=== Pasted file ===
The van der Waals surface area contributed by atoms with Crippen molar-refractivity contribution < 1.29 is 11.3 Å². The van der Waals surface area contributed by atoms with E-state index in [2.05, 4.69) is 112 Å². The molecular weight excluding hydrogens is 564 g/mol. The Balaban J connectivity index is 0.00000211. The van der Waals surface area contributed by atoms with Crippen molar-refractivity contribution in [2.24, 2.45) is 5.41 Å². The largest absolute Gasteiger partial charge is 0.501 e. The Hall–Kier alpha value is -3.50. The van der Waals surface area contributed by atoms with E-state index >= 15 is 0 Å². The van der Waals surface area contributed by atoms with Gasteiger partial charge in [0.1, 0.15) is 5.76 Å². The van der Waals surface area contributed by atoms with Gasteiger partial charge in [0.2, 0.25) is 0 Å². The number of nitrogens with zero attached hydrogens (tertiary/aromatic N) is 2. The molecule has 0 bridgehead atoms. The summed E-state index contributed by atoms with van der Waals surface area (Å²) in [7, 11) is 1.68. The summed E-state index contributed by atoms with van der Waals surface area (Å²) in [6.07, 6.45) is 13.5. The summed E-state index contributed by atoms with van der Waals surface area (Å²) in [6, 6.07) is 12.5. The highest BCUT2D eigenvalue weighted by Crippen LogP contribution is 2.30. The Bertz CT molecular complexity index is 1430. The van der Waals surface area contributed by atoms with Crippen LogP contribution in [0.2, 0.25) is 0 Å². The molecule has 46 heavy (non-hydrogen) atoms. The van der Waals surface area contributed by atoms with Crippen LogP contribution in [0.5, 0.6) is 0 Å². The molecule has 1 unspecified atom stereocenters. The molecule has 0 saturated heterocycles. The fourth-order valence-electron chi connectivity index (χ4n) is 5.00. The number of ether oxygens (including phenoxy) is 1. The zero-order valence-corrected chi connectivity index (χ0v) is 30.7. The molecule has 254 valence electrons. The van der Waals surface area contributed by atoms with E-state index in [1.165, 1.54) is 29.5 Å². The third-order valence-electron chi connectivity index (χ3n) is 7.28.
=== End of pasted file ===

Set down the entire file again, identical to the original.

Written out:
The van der Waals surface area contributed by atoms with Crippen molar-refractivity contribution < 1.29 is 11.3 Å². The van der Waals surface area contributed by atoms with E-state index in [2.05, 4.69) is 112 Å². The molecular weight excluding hydrogens is 564 g/mol. The Balaban J connectivity index is 0.00000211. The van der Waals surface area contributed by atoms with Crippen molar-refractivity contribution in [2.24, 2.45) is 5.41 Å². The largest absolute Gasteiger partial charge is 0.501 e. The Hall–Kier alpha value is -3.50. The van der Waals surface area contributed by atoms with E-state index >= 15 is 0 Å². The van der Waals surface area contributed by atoms with Gasteiger partial charge in [0.1, 0.15) is 5.76 Å². The van der Waals surface area contributed by atoms with Gasteiger partial charge in [0.2, 0.25) is 0 Å². The number of nitrogens with zero attached hydrogens (tertiary/aromatic N) is 2. The molecule has 0 bridgehead atoms. The summed E-state index contributed by atoms with van der Waals surface area (Å²) in [7, 11) is 1.68. The summed E-state index contributed by atoms with van der Waals surface area (Å²) in [6.07, 6.45) is 13.5. The summed E-state index contributed by atoms with van der Waals surface area (Å²) in [6, 6.07) is 12.5. The highest BCUT2D eigenvalue weighted by Crippen LogP contribution is 2.30. The Bertz CT molecular complexity index is 1430. The van der Waals surface area contributed by atoms with Crippen LogP contribution in [0.2, 0.25) is 0 Å². The molecule has 46 heavy (non-hydrogen) atoms. The van der Waals surface area contributed by atoms with Crippen LogP contribution in [0.5, 0.6) is 0 Å². The molecule has 1 unspecified atom stereocenters. The molecule has 0 saturated heterocycles. The fourth-order valence-electron chi connectivity index (χ4n) is 5.00. The number of ether oxygens (including phenoxy) is 1. The zero-order valence-corrected chi connectivity index (χ0v) is 30.7. The molecule has 254 valence electrons. The van der Waals surface area contributed by atoms with E-state index in [1.165, 1.54) is 29.5 Å². The third-order valence-electron chi connectivity index (χ3n) is 7.28.